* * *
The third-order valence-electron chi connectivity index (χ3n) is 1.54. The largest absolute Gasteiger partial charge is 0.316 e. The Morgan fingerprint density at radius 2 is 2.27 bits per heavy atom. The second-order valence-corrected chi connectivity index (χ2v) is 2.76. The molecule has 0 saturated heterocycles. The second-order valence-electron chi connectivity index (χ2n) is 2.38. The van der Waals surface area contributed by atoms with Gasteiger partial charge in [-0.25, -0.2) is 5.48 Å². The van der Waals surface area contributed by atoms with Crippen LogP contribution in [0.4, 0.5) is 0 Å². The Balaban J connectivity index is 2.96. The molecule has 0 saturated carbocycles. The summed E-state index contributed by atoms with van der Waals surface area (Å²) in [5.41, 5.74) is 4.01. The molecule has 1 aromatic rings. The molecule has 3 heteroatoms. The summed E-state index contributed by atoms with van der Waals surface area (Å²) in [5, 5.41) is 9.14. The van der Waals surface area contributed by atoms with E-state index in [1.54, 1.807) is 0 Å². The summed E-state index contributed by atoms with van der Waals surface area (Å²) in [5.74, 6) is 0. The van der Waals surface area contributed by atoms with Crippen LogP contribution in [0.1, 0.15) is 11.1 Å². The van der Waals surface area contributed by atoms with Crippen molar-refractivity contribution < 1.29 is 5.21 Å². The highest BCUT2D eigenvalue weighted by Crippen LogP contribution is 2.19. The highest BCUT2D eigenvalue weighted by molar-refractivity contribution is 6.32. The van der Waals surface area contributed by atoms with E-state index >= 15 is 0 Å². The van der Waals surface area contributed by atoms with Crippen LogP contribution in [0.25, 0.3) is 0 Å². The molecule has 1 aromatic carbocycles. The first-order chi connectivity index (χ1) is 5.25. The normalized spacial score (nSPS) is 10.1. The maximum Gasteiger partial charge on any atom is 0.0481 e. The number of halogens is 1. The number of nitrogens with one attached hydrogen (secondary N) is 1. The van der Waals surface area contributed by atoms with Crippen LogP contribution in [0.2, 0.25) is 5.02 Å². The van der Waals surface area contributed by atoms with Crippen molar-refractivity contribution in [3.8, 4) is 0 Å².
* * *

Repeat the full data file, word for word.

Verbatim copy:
The third-order valence-electron chi connectivity index (χ3n) is 1.54. The largest absolute Gasteiger partial charge is 0.316 e. The Morgan fingerprint density at radius 2 is 2.27 bits per heavy atom. The second-order valence-corrected chi connectivity index (χ2v) is 2.76. The molecule has 0 saturated heterocycles. The second-order valence-electron chi connectivity index (χ2n) is 2.38. The van der Waals surface area contributed by atoms with Gasteiger partial charge in [-0.25, -0.2) is 5.48 Å². The van der Waals surface area contributed by atoms with Crippen LogP contribution in [0.4, 0.5) is 0 Å². The Balaban J connectivity index is 2.96. The molecule has 0 saturated carbocycles. The summed E-state index contributed by atoms with van der Waals surface area (Å²) in [5.41, 5.74) is 4.01. The molecule has 1 aromatic rings. The molecule has 3 heteroatoms. The summed E-state index contributed by atoms with van der Waals surface area (Å²) in [5, 5.41) is 9.14. The van der Waals surface area contributed by atoms with E-state index in [1.54, 1.807) is 0 Å². The summed E-state index contributed by atoms with van der Waals surface area (Å²) in [5.74, 6) is 0. The van der Waals surface area contributed by atoms with Crippen LogP contribution in [0.1, 0.15) is 11.1 Å². The van der Waals surface area contributed by atoms with Crippen molar-refractivity contribution < 1.29 is 5.21 Å². The highest BCUT2D eigenvalue weighted by Crippen LogP contribution is 2.19. The highest BCUT2D eigenvalue weighted by molar-refractivity contribution is 6.32. The van der Waals surface area contributed by atoms with E-state index >= 15 is 0 Å². The van der Waals surface area contributed by atoms with Crippen LogP contribution in [0.25, 0.3) is 0 Å². The molecule has 1 aromatic carbocycles. The first-order chi connectivity index (χ1) is 5.25. The normalized spacial score (nSPS) is 10.1. The maximum Gasteiger partial charge on any atom is 0.0481 e. The number of halogens is 1. The number of nitrogens with one attached hydrogen (secondary N) is 1. The van der Waals surface area contributed by atoms with Crippen LogP contribution in [0.2, 0.25) is 5.02 Å². The van der Waals surface area contributed by atoms with Crippen molar-refractivity contribution in [3.8, 4) is 0 Å².